You’ve heard the story of David & Goliath, no doubt. Well, this is a very similar story, about how a little boy called Jack slew the terrible Snow Giant of the Yukon.
It was in the year 1898 during that period commonly known as the Klondike Gold Rush. Jack was the only son of a gold prospector who had come out to that grim snowy place seeking his fortune; leaving behind his lovely wife and daughter but taking Jack, swearing to his wife as he kissed her goodbye that he would return home, someday, a rich man .
Jack did not care much for gold but his father had the gold fever pretty bad. In fact his father was so mad for gold that, when he wasn’t drinking himself into a stupor in the Dawson City saloon, he would even hallucinate about dancing gold nuggets kicking long legs in the air like can-can dancers.
But, one Christmas Eve, when his father was away at the Saloon, Jack was playing behind his Fathers old shack, building a snow mother and a little snow sister by her side; feeling very lonely and missing
his real mother and sister very much when a little bird hopped over to him.
“Don’t worry, Jack”, said the bird, “I know how you feel. My flock has all migrated and left me behind because I have a broken wing and can’t fly with them but I know they’ll be back in the spring
and you’ll see your mother and your sister again, I’m sure you will”.
“I hope so, Mr Bird”, said Jack, looking gloomy, “But my father says that we won’t go home until he’s found gold and lots of it”.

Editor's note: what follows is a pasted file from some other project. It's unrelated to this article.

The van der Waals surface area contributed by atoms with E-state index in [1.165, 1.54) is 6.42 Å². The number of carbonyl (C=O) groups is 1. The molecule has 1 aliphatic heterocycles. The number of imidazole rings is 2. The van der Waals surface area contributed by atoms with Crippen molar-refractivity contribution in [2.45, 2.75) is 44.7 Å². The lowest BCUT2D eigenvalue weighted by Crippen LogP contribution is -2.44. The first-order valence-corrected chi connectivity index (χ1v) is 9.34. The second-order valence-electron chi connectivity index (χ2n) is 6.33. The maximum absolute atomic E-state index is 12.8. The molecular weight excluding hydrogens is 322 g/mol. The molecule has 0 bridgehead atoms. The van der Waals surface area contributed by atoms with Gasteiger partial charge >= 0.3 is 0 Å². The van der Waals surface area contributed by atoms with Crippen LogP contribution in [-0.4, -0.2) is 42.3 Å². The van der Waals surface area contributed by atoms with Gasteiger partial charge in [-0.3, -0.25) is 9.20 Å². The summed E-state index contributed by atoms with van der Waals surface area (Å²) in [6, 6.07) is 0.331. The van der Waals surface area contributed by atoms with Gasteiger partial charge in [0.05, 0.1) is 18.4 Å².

But then the bird told Jack that he knew where to find lots of gold, “Up in the rocky mountains, in a cavern, I’ve seen a giant, ferocious looking snow beast covered all over with thick, curly white fur and he has a whole cave full of gold nuggets, each one as big as a buffalos head and he even has gold teeth as long as icicles”.
“Whoop-ee”, said Jack, jumping in the air with a bright face beaming with happiness , “If I could get some gold from him then maybe we could go home”.
“I don’t know”, said the bird, shaking its little head, “He looks pretty scary and grumpy too, like an old miser. I don’t think he’d part with any of his gold, not for anything and did I mention his teeth; long and sharp as icicles and he has long sharp golden claws on his big furry hands and feet too”.
“Well?”, thought Jack, scratching his chin with a mittened hand, “Maybe if I tell my father, he can go and get some of those big gold nuggets himself”.
But, when Jacks father got back he was roaring drunk and didn’t want to listen to Jacks tale of the ferocious snow beast or its cavern of gold and even when his father sobered up he had such a terrible hangover that he was in an awful temper and worse than ten ferocious snow beasts.
“He won’t listen to me”, said Jack, sadly, to his friend the bird, “And even if he would, I don’t think that he’d believe me. I don’t think there’s anything else to do except go and get some of them gold nuggets myself and bring them back with me; even if that beast is as ferocious as you say, he surely can’t be any worse than my father when he’s drunk”.
And so the boy prepared to go off searching and the bird, perched upon his hat, said that he would be happy to guide him to the creatures cave.